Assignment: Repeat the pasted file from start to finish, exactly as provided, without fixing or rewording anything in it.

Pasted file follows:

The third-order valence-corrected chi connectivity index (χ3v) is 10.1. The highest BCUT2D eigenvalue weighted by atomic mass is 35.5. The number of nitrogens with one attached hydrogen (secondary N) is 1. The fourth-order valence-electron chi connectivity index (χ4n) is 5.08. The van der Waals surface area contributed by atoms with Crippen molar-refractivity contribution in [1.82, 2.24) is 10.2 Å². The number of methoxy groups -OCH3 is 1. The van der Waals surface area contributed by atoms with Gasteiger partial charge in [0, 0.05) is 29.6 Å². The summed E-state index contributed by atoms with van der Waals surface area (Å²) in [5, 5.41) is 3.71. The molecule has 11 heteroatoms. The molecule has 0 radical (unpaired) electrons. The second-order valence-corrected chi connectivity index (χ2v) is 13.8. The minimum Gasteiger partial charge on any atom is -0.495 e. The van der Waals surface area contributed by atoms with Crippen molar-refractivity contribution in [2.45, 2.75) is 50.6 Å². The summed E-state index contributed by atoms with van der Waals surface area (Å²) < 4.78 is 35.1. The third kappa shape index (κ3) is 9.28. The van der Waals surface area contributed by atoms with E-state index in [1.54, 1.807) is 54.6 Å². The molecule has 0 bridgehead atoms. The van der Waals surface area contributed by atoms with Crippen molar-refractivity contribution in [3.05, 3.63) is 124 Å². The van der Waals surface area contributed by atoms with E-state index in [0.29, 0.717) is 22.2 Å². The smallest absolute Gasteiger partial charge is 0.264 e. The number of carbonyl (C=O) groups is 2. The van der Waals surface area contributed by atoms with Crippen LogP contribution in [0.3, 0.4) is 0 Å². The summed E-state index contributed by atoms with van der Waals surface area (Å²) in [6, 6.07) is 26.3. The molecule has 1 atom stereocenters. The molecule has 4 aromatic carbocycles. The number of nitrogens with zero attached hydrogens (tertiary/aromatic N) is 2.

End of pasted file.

The third-order valence-corrected chi connectivity index (χ3v) is 10.1. The highest BCUT2D eigenvalue weighted by atomic mass is 35.5. The number of nitrogens with one attached hydrogen (secondary N) is 1. The fourth-order valence-electron chi connectivity index (χ4n) is 5.08. The van der Waals surface area contributed by atoms with Crippen molar-refractivity contribution in [1.82, 2.24) is 10.2 Å². The number of methoxy groups -OCH3 is 1. The van der Waals surface area contributed by atoms with Gasteiger partial charge in [0, 0.05) is 29.6 Å². The summed E-state index contributed by atoms with van der Waals surface area (Å²) in [5, 5.41) is 3.71. The molecule has 11 heteroatoms. The molecule has 0 radical (unpaired) electrons. The second-order valence-corrected chi connectivity index (χ2v) is 13.8. The minimum Gasteiger partial charge on any atom is -0.495 e. The van der Waals surface area contributed by atoms with Crippen molar-refractivity contribution in [2.45, 2.75) is 50.6 Å². The summed E-state index contributed by atoms with van der Waals surface area (Å²) < 4.78 is 35.1. The third kappa shape index (κ3) is 9.28. The van der Waals surface area contributed by atoms with E-state index in [1.54, 1.807) is 54.6 Å². The molecule has 0 bridgehead atoms. The van der Waals surface area contributed by atoms with Crippen molar-refractivity contribution in [3.05, 3.63) is 124 Å². The van der Waals surface area contributed by atoms with E-state index in [0.29, 0.717) is 22.2 Å². The smallest absolute Gasteiger partial charge is 0.264 e. The number of carbonyl (C=O) groups is 2. The van der Waals surface area contributed by atoms with Crippen LogP contribution in [0.3, 0.4) is 0 Å². The summed E-state index contributed by atoms with van der Waals surface area (Å²) in [6, 6.07) is 26.3. The molecule has 1 atom stereocenters. The molecule has 4 aromatic carbocycles. The number of nitrogens with zero attached hydrogens (tertiary/aromatic N) is 2.